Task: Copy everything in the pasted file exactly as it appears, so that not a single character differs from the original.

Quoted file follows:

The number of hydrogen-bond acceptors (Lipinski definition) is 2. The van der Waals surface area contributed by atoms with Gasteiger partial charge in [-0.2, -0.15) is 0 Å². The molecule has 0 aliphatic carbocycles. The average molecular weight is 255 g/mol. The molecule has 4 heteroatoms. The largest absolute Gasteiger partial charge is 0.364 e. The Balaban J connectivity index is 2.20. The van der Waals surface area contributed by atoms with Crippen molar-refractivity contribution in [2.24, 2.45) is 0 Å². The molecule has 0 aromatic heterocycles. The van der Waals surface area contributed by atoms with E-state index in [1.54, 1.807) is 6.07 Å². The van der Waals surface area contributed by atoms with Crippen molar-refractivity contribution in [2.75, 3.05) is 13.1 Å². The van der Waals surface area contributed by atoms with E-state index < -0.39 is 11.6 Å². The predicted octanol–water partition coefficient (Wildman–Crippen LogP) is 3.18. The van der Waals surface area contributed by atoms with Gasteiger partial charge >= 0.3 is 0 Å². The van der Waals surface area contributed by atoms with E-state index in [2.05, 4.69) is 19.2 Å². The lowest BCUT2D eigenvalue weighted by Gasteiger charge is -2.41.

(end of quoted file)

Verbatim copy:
The number of hydrogen-bond acceptors (Lipinski definition) is 2. The van der Waals surface area contributed by atoms with Gasteiger partial charge in [-0.2, -0.15) is 0 Å². The molecule has 0 aliphatic carbocycles. The average molecular weight is 255 g/mol. The molecule has 4 heteroatoms. The largest absolute Gasteiger partial charge is 0.364 e. The Balaban J connectivity index is 2.20. The van der Waals surface area contributed by atoms with Crippen molar-refractivity contribution in [2.24, 2.45) is 0 Å². The molecule has 0 aromatic heterocycles. The van der Waals surface area contributed by atoms with E-state index in [1.54, 1.807) is 6.07 Å². The van der Waals surface area contributed by atoms with Crippen molar-refractivity contribution in [2.75, 3.05) is 13.1 Å². The van der Waals surface area contributed by atoms with E-state index < -0.39 is 11.6 Å². The predicted octanol–water partition coefficient (Wildman–Crippen LogP) is 3.18. The van der Waals surface area contributed by atoms with Gasteiger partial charge >= 0.3 is 0 Å². The van der Waals surface area contributed by atoms with E-state index in [2.05, 4.69) is 19.2 Å². The lowest BCUT2D eigenvalue weighted by Gasteiger charge is -2.41.